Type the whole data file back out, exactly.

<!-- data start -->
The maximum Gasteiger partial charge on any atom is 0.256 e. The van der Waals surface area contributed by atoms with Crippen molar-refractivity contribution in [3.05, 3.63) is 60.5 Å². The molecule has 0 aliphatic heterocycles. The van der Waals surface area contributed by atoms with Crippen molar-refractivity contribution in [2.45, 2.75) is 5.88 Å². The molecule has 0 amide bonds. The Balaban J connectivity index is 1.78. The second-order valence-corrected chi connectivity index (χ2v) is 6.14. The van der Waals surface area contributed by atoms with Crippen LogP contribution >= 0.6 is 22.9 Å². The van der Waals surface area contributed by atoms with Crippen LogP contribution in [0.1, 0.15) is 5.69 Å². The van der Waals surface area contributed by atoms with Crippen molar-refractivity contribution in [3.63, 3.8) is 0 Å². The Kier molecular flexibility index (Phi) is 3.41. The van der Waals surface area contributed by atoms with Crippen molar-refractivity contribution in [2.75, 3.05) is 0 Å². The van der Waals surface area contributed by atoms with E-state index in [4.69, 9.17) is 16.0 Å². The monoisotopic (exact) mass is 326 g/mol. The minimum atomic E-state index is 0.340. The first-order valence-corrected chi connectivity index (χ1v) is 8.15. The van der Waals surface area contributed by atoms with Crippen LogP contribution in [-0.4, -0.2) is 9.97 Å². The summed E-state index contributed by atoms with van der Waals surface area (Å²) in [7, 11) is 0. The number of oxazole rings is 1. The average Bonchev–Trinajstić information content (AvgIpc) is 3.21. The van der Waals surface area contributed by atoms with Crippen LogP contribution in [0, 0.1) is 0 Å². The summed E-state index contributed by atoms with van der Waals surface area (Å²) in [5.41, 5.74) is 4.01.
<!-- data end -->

The maximum Gasteiger partial charge on any atom is 0.256 e. The van der Waals surface area contributed by atoms with Crippen molar-refractivity contribution in [3.05, 3.63) is 60.5 Å². The molecule has 0 aliphatic heterocycles. The van der Waals surface area contributed by atoms with Crippen molar-refractivity contribution in [2.45, 2.75) is 5.88 Å². The molecule has 0 amide bonds. The Balaban J connectivity index is 1.78. The second-order valence-corrected chi connectivity index (χ2v) is 6.14. The van der Waals surface area contributed by atoms with Crippen LogP contribution >= 0.6 is 22.9 Å². The van der Waals surface area contributed by atoms with Crippen LogP contribution in [0.1, 0.15) is 5.69 Å². The van der Waals surface area contributed by atoms with Crippen molar-refractivity contribution in [3.63, 3.8) is 0 Å². The Kier molecular flexibility index (Phi) is 3.41. The van der Waals surface area contributed by atoms with Crippen molar-refractivity contribution in [2.75, 3.05) is 0 Å². The van der Waals surface area contributed by atoms with E-state index in [4.69, 9.17) is 16.0 Å². The monoisotopic (exact) mass is 326 g/mol. The minimum atomic E-state index is 0.340. The first-order valence-corrected chi connectivity index (χ1v) is 8.15. The van der Waals surface area contributed by atoms with Crippen LogP contribution in [-0.4, -0.2) is 9.97 Å². The summed E-state index contributed by atoms with van der Waals surface area (Å²) in [7, 11) is 0. The number of oxazole rings is 1. The average Bonchev–Trinajstić information content (AvgIpc) is 3.21. The van der Waals surface area contributed by atoms with Crippen LogP contribution in [0, 0.1) is 0 Å². The summed E-state index contributed by atoms with van der Waals surface area (Å²) in [5.41, 5.74) is 4.01.